The mobile money space is starting to warm up, with both Apple and Google reportedly in talks with payments start-up Boku.

As Techcrunch points out, Apple already has 160m credit card accounts associated with iTunes. Making those transactions possible through a mobile, especially for those in developing countries who may not have a credit card, would be a logical next step and is one of Boku’s strengths.

Square is also gaining traction with its add-on software that turns a smartphone into a point of sale at the swipe of a debit/credit card.

Why is this important in the context of a news organisation? Because it’s one of the elements that will see smartphones become the dominant platform for consumption of future services.

Google is already a “mobile first” company. The rest of us will follow.

ONA10Two days, 1,300 journalists, hatfuls of awards (though, sadly, not for the BBC) and a blizzard of panels, workshops, keynotes and show-and-tells made for an exhausting, if stimulating annual conference in DC.

There were lots of highlights, but I’m going to pick out two and provide a few links to the rest.

The first came from a meeting with Vericorder CEO Gary Symons, who’s been leading the charge on MoJo, or mobile journalism.

The former CBC journalist has helped develop what the company calls “the world’s most advanced iPhone mobile media applications for recording, editing and sending files”.

Gary was CBC’s go-to guy for rapid coverage from the field of fires, explosions, crashes and disasters, and the expertise he acquired along the way has been poured into the software – it’s designed by a journalist for journalists.

He’s now pushing ahead with a major hyperlocal project in Canada and also touting a freelance journalism marketplace called findstringers.com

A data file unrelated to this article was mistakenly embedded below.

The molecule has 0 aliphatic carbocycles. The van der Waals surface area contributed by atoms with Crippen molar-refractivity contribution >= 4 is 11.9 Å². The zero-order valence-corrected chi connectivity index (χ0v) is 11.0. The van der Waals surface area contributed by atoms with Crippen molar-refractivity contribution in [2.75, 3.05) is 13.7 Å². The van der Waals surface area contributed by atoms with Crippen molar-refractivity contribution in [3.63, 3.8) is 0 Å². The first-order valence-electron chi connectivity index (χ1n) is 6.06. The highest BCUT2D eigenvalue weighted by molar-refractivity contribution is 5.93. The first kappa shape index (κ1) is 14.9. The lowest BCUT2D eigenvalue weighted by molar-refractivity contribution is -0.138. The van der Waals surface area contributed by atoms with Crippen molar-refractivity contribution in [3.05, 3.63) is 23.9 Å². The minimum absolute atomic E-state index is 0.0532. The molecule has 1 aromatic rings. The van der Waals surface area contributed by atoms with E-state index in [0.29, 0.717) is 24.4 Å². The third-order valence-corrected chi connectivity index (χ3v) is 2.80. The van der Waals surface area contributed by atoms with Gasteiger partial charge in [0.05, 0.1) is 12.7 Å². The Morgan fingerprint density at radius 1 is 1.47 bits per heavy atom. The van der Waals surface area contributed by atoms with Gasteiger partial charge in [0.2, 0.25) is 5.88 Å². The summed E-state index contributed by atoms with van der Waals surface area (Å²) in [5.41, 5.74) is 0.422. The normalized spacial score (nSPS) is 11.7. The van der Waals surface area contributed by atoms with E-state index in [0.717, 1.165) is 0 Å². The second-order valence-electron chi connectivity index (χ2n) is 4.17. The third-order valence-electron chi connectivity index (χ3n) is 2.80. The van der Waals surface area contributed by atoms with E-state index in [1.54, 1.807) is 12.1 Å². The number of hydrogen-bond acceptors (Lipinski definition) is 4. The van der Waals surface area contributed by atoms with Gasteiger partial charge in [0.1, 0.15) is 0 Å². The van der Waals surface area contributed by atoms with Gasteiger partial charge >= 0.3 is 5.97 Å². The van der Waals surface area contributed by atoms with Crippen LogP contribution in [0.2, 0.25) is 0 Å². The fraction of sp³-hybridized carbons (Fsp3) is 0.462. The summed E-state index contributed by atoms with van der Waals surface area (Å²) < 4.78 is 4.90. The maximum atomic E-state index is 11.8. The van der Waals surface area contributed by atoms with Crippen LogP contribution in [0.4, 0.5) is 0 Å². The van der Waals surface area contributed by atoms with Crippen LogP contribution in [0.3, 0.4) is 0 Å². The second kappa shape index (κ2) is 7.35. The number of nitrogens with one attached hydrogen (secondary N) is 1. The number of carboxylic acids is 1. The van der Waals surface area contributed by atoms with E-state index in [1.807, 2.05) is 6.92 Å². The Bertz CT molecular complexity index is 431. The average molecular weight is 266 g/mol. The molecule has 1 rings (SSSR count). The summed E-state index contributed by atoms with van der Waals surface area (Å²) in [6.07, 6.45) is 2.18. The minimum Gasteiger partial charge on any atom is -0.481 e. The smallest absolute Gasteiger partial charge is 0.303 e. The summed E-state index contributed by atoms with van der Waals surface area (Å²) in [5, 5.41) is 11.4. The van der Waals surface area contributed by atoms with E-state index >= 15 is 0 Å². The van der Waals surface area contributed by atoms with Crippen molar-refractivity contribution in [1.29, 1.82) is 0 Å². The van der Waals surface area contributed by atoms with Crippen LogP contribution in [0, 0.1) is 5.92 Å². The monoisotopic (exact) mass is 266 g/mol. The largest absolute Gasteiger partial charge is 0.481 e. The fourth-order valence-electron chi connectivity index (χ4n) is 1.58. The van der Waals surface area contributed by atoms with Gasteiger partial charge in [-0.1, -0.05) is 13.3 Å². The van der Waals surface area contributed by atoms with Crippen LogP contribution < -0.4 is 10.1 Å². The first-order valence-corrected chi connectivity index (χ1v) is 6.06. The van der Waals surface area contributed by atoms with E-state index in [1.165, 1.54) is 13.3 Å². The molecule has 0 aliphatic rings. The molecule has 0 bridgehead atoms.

While the stringer network idea is nothing new, the clever bit is its back-end integration with newsroom systems.

The second conference highlight came from a session about shooting video with a DSLR and it was the work of independent film-maker Danfung Dennis which struck me.

His hour-long documentary about US involvement in Afghanistan, Battle for Hearts and Minds, showcased better than anything the power of great storytelling using a digital camera.

Embedded with Marines in hostile territory, his combat footage was shot on a Canon 5D and with only one lens (24-70, f 2.8) to avoid problems with dust in the body and to avoid missing the action.

For audio he used a Sennheiser shotgun mic (ME-66) and a G2 wireless system, though at that stage the technicalities became a bit like listening to fly fishermen talking Gold head wets and Cat’s Whiskers – a bit overwhelming.

Danfung also spoke about combining the aesthetics of still photography with cinematic storytelling and how that shaped his approach to the subject.

Fellow panellists Rii Schroer and Travis Fox had different kit solutions and less lofty approaches but showed equally impressive skills.

Rii presented a quirky feature piece, shot in a day, about the World Snail Racing Championships in Norfolk which she did for The Sunday Times, and Travis Fox showcased a Frontline package on highly decorated Haiti buses known as Tap Taps.

Now think about how this kind of work might plug into YouTube Leanback or Google TV, where individuals can become channels in their own right or their content can be reaggregated into underserved niches. The iPTV revolution is gathering pace.

Some other conference highlights:
Amy Webb’s top 10 tech trends
The top 10 lessons for hyperlocal journalism
Is Patch evil?